State anarchy: can the church do better?

In many countries people are disappointed by leaders who fail to keep the promises they made at the time of Independence.

 Pastor Robert Gumbura - sentenced to 40 years on 4 counts of rape.
Pastor Robert Gumbura – sentenced to 40 years on 4 counts of rape.

Many consider politics a dirty game for dishonest, selfish people who play power politics for their own private interests, without regard for the people who voted them into office.

Some people are so disaffected that they do not want to vote again and consider elections a waste of time and money. They feel leaders are corrupt and dishonest, they lie unashamedly and contradict their own rules concerning free and fair elections – just like SADC!

The only alternative seems to be to join the “ruling party” and take advantage of the situation by becoming clients of the “big men” – selling oneself to them in exchange for “favours”. But people with self-respect do not want to do that.

The liberation of Zimbabwe might never have happened. People have lost faith in the state, its constitution and laws. It is a lawless, anarchic situation. Many people are experiencing complete loss of hope.

The church is called upon to give hope where there is only cynicism and despair. The church must show a way forward where people see no light. But first the church must restore her own integrity.

The danger is not that the state will persecute and suppress the church. The danger is that governments try to “co-opt” the church and make her part of the system, by giving favours. Individual church members, clerical or lay, go to state officials and ask for special favours (passports, immigration matters, building permissions, subsidies) and by so doing become part of a corrupt and corrupting network of “good relations”.

A basic rule of such networks is that you get “nothing for nothing, and only something for something”.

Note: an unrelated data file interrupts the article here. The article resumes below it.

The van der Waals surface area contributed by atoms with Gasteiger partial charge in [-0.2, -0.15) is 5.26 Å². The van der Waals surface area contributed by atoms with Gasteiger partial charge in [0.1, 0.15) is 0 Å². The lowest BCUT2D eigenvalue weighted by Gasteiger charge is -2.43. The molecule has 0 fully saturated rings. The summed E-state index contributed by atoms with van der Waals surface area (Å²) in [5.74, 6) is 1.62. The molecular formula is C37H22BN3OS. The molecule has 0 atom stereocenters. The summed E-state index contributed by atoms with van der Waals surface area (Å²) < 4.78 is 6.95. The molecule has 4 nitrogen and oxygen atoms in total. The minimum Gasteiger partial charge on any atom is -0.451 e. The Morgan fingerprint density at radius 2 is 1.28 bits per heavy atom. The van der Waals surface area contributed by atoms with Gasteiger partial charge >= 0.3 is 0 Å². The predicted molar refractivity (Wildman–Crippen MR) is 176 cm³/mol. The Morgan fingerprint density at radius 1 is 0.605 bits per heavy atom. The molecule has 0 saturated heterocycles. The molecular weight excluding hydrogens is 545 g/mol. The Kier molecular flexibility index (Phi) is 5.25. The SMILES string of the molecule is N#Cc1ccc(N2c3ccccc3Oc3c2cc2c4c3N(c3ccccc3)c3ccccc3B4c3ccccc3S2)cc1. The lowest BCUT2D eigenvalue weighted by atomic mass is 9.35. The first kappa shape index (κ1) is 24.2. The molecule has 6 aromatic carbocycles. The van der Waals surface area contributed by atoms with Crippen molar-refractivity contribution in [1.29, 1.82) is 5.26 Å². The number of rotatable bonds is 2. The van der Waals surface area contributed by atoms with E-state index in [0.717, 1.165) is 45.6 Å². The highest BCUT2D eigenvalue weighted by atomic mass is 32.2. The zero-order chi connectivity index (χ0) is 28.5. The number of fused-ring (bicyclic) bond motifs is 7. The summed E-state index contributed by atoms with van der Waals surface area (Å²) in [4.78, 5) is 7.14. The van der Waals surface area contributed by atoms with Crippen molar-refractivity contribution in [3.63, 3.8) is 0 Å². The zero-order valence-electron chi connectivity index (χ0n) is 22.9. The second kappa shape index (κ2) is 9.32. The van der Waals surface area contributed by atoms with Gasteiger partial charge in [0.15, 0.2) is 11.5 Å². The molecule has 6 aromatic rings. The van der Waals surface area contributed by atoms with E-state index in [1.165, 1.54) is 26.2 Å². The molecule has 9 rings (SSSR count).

Once you accept “favours” you have to pay for them sometime by doing government favours in return, e.g. by singing the praises of government, paying compliments to leaders, being seen with them in public in animated conversation as between friends, by curtailing your public criticism etc. The church is also vulnerable if there are scandals (sexual abuse, financial mismanagement, embezzlement of church funds etc.). As long as the church is trying to please government, government keeps silent. But if the church speaks up and denounces corruption, mismanagement, bad governance etc, politicians unearth those sins and publicize them to embarrass and discredit church leaders.

The church can only demand accountability and transparency if she practices these virtues herself. Are we accountable to our own people about the use of donated funds?

We must teach sound principles of dealing with the life of the community, public affairs and society as a whole on all levels. Many Christians still refuse to accept such teachings and reject them as “politics”.

One of the greatest failures of post-independent governments is that they do not aim at the Common Good and fail to show solidarity with all citizens, especially the poor and disadvantaged. They only consider their own interests and those of their “clients” who keep them in power. This is not to say that the church should only operate in public by denouncing politicians and exposing their crimes. There must be direct dialogue with them, especially the more responsible ones. Bishops and other church representatives must meet with government in an open atmosphere where can they can “call a spade a spade, and corruption theft and thuggery”.

More thought has to be given to effective communication. Long public statements once a year, which media find boring and some priests refuse to publicize for fear of incurring the wrath of politically partisan church members or local politicians, are not the only way. The Social Gospel can be propagated also through leaflets, songs, DVDs, social media, etc.

Christians must above all read the Scriptures and understand the prophetic message of Justice contained in both the Old and New Testament. Here is a random example, “Your princes are rebels/ and comrades of thieves; each one of them loves a bribe and looks for gifts. The fatherless they defend not, and the widow’s plea does not reach them.” (Isaiah 1 : 23). Jesus called tyrannical King Herod “this fox”.

Just apply these words to our situation, and the Bible becomes subversive literature. The aim must always be to give hope to the people, to show them there is an alternative to the present rotten politics and to give them courage to involve themselves in public affairs and not run away from social responsibility.

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